Financial concerns have also been raised about the union’s management of nonprofits, including the Signal 30 Benefit Fund, which has raised millions of dollars over the years to create a pool of money to provide law enforcement scholarships and grants to soldiers or law enforcement. other law enforcement. officials in need – including those affected by line-of-duty deaths, injuries, fires, illnesses and other personal crises.
Although Mungeer was listed on the organization’s tax filings as Signal 30’s “president” and “principal officer,” that entity has sought to distance itself from the PBA in response to questions about its finances, including revenue earned from the launch of “badges” and ID cards for trustees who contribute thousands of dollars a year to the organization.
A Times Union review of Signal 30’s financial records shows that Mungeer filed multiple expense claims with Signal 30 last year for various charitable causes and fundraising activities.
“The Signal 30 Fund is a legally independent nonprofit organization registered in good standing and in full compliance with all filing and reporting requirements,” the group said in a statement released by the same public relations firm used by PBA. “Signal 30 relies on the generous contributions of credentialed trustees and other supporters, which are documented by Signal 30 staff and make the charity’s good works possible.”
An unsigned letter recently sent to Signal 30 board members, apparently written by three of its directors, said the Times Union had wrongly reported that the PBA president was the “president” of the Signal 30 Fund.
“This is not true,” the letter says. “In fact, the president of APB has no formal position with Signal 30, does not vote and has no ability to act on behalf of the charity. The foundation’s bylaws clearly state that we are governed only by our independent board of directors.”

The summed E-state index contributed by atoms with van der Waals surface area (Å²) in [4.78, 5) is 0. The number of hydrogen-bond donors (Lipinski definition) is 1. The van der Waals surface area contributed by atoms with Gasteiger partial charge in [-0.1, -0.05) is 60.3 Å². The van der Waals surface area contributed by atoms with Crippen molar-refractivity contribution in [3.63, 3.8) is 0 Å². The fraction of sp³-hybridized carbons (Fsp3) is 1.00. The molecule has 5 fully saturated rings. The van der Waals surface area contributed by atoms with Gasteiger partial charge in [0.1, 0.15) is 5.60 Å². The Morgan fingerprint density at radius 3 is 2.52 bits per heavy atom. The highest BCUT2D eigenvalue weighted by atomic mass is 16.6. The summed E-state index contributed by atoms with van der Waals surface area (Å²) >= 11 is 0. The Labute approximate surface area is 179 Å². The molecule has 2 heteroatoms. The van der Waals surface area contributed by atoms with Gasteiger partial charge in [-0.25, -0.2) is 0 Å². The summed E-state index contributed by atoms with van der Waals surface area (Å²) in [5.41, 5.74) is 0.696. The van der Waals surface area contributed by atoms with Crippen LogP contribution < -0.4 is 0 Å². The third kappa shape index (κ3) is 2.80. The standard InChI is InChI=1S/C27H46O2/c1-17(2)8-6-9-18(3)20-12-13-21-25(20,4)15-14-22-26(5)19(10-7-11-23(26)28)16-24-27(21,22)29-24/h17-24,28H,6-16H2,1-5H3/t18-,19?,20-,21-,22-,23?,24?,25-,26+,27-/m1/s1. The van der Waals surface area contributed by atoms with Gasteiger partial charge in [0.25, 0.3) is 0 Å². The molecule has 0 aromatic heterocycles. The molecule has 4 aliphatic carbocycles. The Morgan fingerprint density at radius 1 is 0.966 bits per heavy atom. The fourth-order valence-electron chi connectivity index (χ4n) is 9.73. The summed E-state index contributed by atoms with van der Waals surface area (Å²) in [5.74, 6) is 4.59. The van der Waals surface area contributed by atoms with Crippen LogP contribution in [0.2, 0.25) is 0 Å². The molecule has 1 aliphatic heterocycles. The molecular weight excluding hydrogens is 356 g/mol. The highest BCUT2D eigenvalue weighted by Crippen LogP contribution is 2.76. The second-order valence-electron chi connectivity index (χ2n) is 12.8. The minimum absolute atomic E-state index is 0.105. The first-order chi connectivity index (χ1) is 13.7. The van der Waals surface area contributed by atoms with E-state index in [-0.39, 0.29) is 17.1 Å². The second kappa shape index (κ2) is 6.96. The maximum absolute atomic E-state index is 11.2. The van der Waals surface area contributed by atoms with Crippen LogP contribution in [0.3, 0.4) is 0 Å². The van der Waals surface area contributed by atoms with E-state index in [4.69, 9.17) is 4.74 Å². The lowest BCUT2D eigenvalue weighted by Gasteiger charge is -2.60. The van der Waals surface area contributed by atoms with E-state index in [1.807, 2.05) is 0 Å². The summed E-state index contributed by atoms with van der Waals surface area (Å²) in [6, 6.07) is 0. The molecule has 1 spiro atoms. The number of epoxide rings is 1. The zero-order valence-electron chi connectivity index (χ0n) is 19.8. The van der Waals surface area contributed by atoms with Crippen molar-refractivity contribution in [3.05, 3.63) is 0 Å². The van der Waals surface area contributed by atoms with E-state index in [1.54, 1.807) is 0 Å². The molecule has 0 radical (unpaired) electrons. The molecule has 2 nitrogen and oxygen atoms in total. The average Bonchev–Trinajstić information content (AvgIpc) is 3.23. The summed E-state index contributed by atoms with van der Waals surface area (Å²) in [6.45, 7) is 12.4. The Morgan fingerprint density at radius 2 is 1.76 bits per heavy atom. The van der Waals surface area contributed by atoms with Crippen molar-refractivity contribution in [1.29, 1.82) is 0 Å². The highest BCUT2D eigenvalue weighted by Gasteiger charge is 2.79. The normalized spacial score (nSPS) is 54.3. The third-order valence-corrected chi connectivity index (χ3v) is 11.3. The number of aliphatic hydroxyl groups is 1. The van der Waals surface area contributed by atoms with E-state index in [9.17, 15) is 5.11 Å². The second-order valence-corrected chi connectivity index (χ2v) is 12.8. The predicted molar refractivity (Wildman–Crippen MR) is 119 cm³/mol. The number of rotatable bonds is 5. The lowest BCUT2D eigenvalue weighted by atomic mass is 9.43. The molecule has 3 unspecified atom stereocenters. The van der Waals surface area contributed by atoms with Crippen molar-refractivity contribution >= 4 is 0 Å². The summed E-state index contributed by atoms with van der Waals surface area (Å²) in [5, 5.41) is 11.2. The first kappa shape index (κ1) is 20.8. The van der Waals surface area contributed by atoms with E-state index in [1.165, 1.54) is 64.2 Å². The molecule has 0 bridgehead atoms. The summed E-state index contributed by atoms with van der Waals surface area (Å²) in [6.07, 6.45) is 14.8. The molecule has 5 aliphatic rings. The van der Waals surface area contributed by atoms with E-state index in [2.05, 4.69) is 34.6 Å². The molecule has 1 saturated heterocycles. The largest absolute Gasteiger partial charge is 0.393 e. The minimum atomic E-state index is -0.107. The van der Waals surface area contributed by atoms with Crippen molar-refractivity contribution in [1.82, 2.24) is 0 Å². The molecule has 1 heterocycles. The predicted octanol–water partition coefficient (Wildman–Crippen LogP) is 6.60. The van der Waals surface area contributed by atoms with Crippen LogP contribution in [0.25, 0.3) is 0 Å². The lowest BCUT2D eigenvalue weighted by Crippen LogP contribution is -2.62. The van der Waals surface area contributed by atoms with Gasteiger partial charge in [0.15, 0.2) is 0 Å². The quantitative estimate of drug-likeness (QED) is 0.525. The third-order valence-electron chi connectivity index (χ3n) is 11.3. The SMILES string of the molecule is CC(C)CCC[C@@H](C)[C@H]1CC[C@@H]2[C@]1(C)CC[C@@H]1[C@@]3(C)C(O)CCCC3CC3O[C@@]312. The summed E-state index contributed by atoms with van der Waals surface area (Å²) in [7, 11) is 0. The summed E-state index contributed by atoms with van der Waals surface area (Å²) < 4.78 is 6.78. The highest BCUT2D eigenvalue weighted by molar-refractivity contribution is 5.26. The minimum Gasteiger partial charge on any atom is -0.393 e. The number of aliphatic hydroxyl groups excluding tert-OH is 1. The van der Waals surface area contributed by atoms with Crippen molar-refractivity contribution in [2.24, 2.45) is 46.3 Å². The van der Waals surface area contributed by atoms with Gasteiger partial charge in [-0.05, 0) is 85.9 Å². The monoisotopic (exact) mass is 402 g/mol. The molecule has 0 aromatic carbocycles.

The group sent the letter even though Mungeer was previously listed on the Signal 30 website on the board of directors as “president.” He also over the years had enormous influence over the group’s decisions about who got grants and how much was distributed, according to interviews with more than a half-dozen former soldiers — including one who was previously a Signal 30 board member.
The Surgeons Group program was created more than a decade ago when board members sought to have a formal relationship with a dozen or more leading physicians around the state who could serve as liaisons or advisors in cases where a military or their family member may need. serious medical care.
But two people familiar with the program said that over the years the “surgeon” program rolled out and now the banners are sold or given to perhaps hundreds or more medical providers each year. While Signal 30 does not sell or distribute billboards, it similarly issues “honorary” badges and identification cards to paying supporters, which in the past have included such notable figures as Donald J. Trump.
One of the former PBA officials interviewed by the Times Union said the broader financial concerns that fueled the unrest within the union include questions about the use of alcohol at its headquarters in Albany, as well as alcohol bills charged to the union during dinner outings. There have been other concerns raised about housing stipends for PBA executives, an apartment in Albany that was paid for from the president’s account and a nearly $80,000 raise given to a lobbyist who is a former military man. and PBA board member.